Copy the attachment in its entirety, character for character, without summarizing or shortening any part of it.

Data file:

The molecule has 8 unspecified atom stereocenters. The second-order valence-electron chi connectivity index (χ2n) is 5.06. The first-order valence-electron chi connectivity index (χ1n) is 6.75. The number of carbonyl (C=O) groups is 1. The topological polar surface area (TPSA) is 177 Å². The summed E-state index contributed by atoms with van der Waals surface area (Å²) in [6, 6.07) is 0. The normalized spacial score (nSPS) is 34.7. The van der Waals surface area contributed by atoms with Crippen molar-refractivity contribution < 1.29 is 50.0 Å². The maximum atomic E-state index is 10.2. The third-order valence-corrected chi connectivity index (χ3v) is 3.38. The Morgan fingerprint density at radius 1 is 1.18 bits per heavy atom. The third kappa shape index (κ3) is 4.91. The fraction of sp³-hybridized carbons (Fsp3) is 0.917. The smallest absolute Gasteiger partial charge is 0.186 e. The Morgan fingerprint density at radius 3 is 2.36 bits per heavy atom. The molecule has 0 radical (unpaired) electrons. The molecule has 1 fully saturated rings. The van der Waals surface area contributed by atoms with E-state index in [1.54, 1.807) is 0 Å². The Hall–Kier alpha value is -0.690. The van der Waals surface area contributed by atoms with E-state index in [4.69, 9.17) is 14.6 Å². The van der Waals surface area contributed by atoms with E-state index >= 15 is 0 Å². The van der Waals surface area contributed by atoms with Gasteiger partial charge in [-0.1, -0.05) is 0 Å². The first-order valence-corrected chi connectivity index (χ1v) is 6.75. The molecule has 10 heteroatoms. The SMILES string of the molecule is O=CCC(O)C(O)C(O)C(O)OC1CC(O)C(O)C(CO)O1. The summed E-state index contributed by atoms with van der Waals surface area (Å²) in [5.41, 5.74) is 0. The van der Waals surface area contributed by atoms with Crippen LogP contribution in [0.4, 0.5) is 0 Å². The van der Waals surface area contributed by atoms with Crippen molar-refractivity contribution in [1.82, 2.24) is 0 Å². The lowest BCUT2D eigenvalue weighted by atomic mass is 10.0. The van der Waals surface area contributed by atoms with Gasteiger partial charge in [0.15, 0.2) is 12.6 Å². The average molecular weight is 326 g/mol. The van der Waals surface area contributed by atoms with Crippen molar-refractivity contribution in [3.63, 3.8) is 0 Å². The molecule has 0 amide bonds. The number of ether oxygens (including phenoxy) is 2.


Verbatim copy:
The molecule has 8 unspecified atom stereocenters. The second-order valence-electron chi connectivity index (χ2n) is 5.06. The first-order valence-electron chi connectivity index (χ1n) is 6.75. The number of carbonyl (C=O) groups is 1. The topological polar surface area (TPSA) is 177 Å². The summed E-state index contributed by atoms with van der Waals surface area (Å²) in [6, 6.07) is 0. The normalized spacial score (nSPS) is 34.7. The van der Waals surface area contributed by atoms with Crippen molar-refractivity contribution < 1.29 is 50.0 Å². The maximum atomic E-state index is 10.2. The third-order valence-corrected chi connectivity index (χ3v) is 3.38. The Morgan fingerprint density at radius 1 is 1.18 bits per heavy atom. The third kappa shape index (κ3) is 4.91. The fraction of sp³-hybridized carbons (Fsp3) is 0.917. The smallest absolute Gasteiger partial charge is 0.186 e. The Morgan fingerprint density at radius 3 is 2.36 bits per heavy atom. The molecule has 0 radical (unpaired) electrons. The molecule has 1 fully saturated rings. The van der Waals surface area contributed by atoms with E-state index in [1.54, 1.807) is 0 Å². The Hall–Kier alpha value is -0.690. The van der Waals surface area contributed by atoms with E-state index in [4.69, 9.17) is 14.6 Å². The van der Waals surface area contributed by atoms with E-state index >= 15 is 0 Å². The van der Waals surface area contributed by atoms with Gasteiger partial charge in [-0.1, -0.05) is 0 Å². The first-order valence-corrected chi connectivity index (χ1v) is 6.75. The molecule has 10 heteroatoms. The SMILES string of the molecule is O=CCC(O)C(O)C(O)C(O)OC1CC(O)C(O)C(CO)O1. The summed E-state index contributed by atoms with van der Waals surface area (Å²) in [5.41, 5.74) is 0. The van der Waals surface area contributed by atoms with Crippen LogP contribution in [0.4, 0.5) is 0 Å². The van der Waals surface area contributed by atoms with Crippen molar-refractivity contribution in [1.82, 2.24) is 0 Å². The lowest BCUT2D eigenvalue weighted by atomic mass is 10.0. The van der Waals surface area contributed by atoms with Gasteiger partial charge in [0.15, 0.2) is 12.6 Å². The average molecular weight is 326 g/mol. The van der Waals surface area contributed by atoms with Crippen molar-refractivity contribution in [3.63, 3.8) is 0 Å². The molecule has 0 amide bonds. The number of ether oxygens (including phenoxy) is 2.